Deep in concentration, Bill Muse gripped the wheels of the wheelchair, propelling himself forward inch by inch, foot by foot.
“Just a little more,” said personal trainer Sam North, 23, of Chelmsford, whose own weight was contributing to the 340 pounds on the sled strapped to the back of Muse’s wheelchair.
When he reached the wall of the upstairs workout room at the Best Fitness Drum Hill, a look of simultaneous relief and triumph washed over Muse’s face.
He and North shared a fist bump in celebration.
It wasn’t the most weight Muse, 40, of Chelmsford, had pulled. Last month, he pulled a personal record of 400 pounds. But that was with his own wheelchair, which soon after had a small front wheel break off, unrelated, he said, to the pull. He’s currently using a loaner wheelchair while his is being fixed and doesn’t want to risk damaging it, so he’s otherwise taking a short break from the really heavy pulls.
“It’s definitely tougher with this chair,” Muse said.
Muse, 40, was born with myelomeningocele spina bifida. It’s the most severe form of the congenital condition, in which the spinal cord and protective membranes, surrounded by a fluid sac, push out through an opening in the vertebrae. It also meant he was paralyzed from about his belly button down.
Muse underwent a number of surgeries as a child that allowed him to regain enough mobility to get around using forearm crutches up through high school. At that point in his life, he only used his wheelchair for sports.
The fact that his parents never made their home wheelchair-accessible helped Muse to stay mobile. It wasn’t until he moved into his own accessible apartment as an adult that he came to rely on his wheelchair. Spending more time in the chair led to gaining weight, which set him further back from getting back up on his crutches.
Despite his disability, Muse was relatively healthy for most of his life. For nine years, he’s played wheelchair basketball with the New England Blazers, and spent one year playing wheelchair hockey.
Muse has a shunt in his head to help regulate the flow of his spinal fluid. They usually last only about 10 years, but Muse said he was lucky to get more than 25 years out of his.
“All of sudden I hit 35 (years old), and it was like a ton of bricks,” he said.
After attending a basketball camp in Cleveland in 2014, he got off the plane in Boston and immediately went to Massachusetts General Hospital, feeling something wasn’t right. A couple hours later, he was in surgery.
“The neurosurgeon said, ‘That alone should have killed you, being on the plane,'” Muse recalled.
Muse received a new shunt, but he had been so used to the pressure level of the old one that the new kind didn’t agree with him. Over the next three years, he had several issues with shunt that required surgeries — about 10, he said.
All of those surgeries caught up with him and he contracted an infection in his brain in August 2017, followed by a blood clot.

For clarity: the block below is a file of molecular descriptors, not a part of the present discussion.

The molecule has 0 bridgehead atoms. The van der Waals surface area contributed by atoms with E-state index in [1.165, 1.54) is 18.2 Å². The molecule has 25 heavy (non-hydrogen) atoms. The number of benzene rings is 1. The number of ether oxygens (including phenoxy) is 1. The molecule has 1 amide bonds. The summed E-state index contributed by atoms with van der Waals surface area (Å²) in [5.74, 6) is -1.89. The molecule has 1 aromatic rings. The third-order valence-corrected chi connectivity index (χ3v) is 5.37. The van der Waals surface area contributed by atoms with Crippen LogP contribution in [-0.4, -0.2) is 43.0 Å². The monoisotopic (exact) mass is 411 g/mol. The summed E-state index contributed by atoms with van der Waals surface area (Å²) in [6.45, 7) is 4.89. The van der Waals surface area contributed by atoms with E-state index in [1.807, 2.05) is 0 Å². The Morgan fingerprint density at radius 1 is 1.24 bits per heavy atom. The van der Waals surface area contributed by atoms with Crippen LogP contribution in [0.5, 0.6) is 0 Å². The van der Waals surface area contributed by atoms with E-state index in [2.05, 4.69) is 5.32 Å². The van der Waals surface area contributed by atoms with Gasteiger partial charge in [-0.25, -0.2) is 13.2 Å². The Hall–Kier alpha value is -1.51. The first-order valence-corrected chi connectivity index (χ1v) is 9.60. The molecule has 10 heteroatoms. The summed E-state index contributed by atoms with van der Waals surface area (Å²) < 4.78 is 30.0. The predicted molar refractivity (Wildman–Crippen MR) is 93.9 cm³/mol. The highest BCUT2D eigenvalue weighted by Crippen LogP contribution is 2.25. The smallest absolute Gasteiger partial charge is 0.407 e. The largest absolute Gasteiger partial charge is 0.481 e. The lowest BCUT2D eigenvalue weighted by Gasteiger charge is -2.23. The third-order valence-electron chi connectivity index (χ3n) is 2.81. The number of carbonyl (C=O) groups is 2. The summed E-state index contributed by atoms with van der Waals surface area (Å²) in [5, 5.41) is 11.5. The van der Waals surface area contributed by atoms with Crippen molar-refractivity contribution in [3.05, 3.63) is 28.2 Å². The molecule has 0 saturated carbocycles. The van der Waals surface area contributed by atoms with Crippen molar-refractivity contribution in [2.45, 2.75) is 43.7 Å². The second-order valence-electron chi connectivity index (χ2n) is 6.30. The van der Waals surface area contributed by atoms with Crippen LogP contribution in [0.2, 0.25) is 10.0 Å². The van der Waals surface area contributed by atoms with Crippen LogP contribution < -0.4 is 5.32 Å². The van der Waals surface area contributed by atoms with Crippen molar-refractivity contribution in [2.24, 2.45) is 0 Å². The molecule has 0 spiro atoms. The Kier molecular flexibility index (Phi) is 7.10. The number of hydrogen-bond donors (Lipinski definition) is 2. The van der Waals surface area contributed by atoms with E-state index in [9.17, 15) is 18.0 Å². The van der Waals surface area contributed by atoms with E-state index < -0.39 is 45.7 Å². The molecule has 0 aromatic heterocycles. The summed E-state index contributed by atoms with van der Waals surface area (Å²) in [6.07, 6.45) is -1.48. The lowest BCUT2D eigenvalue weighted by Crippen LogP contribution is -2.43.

“Me being me, I made all kinds of jokes about it, like, ‘How can I have a brain infection when I don’t have a brain?'” Muse said.
He spent most of that month in and out of the hospital, followed by about six months of a mix of physical and occupational therapy to get back the muscle mass he lost and regain his ability to transfer from his wheelchair.
Wanting to continue his progress after what was medically necessary, Muse decided to take up additional physical therapy with Bay State Physical Therapy next door to Best Fitness, where he’d been working out for a few years. His goal is to regain the mobility he had on crutches in his younger years.
In February, Muse began training with North. It was the first time North had worked with anyone with Muse’s condition.
“I kind of took it easy at first, felt things out, and then realized he was a tough guy and kind of laid into him a little bit more with the weights,” North said. “He’s very competitive. We started pushing the sled one day, and kept piling on the weights.”
They began with pulling 165 pounds — which soon became Muse’s warm-up pull.
Week after week they added more weight to the pull. Muse didn’t know at first he’d hit the 400-pound mark — North had quietly added more, without telling him exactly how much.
“It felt good,” Muse said.
He hopes to get up to 600 pounds, and perhaps, eventually, a tank, as he jokes with the gym staff who are members of the military.
The combination of physical therapy and training have helped Muse “come a long, long way in a short amount of time,” he said.
Muse’s physical therapist, Juan Sanchez, agreed.
When they started working together, Muse could only walk about 15 feet to 20 feet using a walker before having to rest, Sanchez said. Muse can now walk with crutches and leg braces for about 50 yards before taking a break, Sanchez said.
“Now, per session, we can do 300 feet total,” he said.
Sanchez said Muse’s standing tolerance on the crutches has increased from less than two minutes in June to seven minutes now. If his progress stays steady, Muse will be getting around on his crutches full-time very soon — possibly as little as a few months, Sanchez said.
“I’m always struggling to better myself,” Muse said.
Click here to read the original article in the Lowell Sun.